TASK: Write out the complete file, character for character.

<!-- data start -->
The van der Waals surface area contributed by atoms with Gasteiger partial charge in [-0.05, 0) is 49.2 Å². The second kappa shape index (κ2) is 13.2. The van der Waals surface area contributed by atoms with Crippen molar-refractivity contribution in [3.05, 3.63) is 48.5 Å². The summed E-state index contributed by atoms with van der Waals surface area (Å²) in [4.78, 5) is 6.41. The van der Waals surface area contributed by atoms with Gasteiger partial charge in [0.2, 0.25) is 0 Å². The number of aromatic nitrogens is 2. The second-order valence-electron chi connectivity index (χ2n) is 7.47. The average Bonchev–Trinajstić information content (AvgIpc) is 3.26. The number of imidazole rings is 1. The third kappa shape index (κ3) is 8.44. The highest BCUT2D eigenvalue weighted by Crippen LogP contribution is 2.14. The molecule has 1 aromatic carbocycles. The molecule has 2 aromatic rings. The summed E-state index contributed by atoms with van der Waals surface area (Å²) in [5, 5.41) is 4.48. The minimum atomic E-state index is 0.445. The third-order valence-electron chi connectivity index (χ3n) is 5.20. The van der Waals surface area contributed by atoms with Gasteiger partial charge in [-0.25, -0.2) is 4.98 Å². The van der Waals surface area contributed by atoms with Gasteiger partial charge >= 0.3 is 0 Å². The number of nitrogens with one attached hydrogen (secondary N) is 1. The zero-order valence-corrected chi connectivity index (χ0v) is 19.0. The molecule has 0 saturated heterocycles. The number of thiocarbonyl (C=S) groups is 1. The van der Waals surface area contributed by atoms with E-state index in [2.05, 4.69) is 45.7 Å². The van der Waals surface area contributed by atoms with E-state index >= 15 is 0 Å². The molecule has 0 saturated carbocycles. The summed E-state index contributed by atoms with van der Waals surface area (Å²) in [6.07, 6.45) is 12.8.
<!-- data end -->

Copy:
The van der Waals surface area contributed by atoms with Gasteiger partial charge in [-0.05, 0) is 49.2 Å². The second kappa shape index (κ2) is 13.2. The van der Waals surface area contributed by atoms with Crippen molar-refractivity contribution in [3.05, 3.63) is 48.5 Å². The summed E-state index contributed by atoms with van der Waals surface area (Å²) in [4.78, 5) is 6.41. The van der Waals surface area contributed by atoms with Gasteiger partial charge in [0.2, 0.25) is 0 Å². The number of aromatic nitrogens is 2. The second-order valence-electron chi connectivity index (χ2n) is 7.47. The average Bonchev–Trinajstić information content (AvgIpc) is 3.26. The number of imidazole rings is 1. The third kappa shape index (κ3) is 8.44. The highest BCUT2D eigenvalue weighted by Crippen LogP contribution is 2.14. The molecule has 1 aromatic carbocycles. The molecule has 2 aromatic rings. The summed E-state index contributed by atoms with van der Waals surface area (Å²) in [5, 5.41) is 4.48. The minimum atomic E-state index is 0.445. The third-order valence-electron chi connectivity index (χ3n) is 5.20. The van der Waals surface area contributed by atoms with Gasteiger partial charge in [-0.25, -0.2) is 4.98 Å². The van der Waals surface area contributed by atoms with Gasteiger partial charge >= 0.3 is 0 Å². The number of nitrogens with one attached hydrogen (secondary N) is 1. The zero-order valence-corrected chi connectivity index (χ0v) is 19.0. The molecule has 0 saturated heterocycles. The number of thiocarbonyl (C=S) groups is 1. The van der Waals surface area contributed by atoms with E-state index in [2.05, 4.69) is 45.7 Å². The van der Waals surface area contributed by atoms with E-state index >= 15 is 0 Å². The molecule has 0 saturated carbocycles. The summed E-state index contributed by atoms with van der Waals surface area (Å²) in [6.07, 6.45) is 12.8.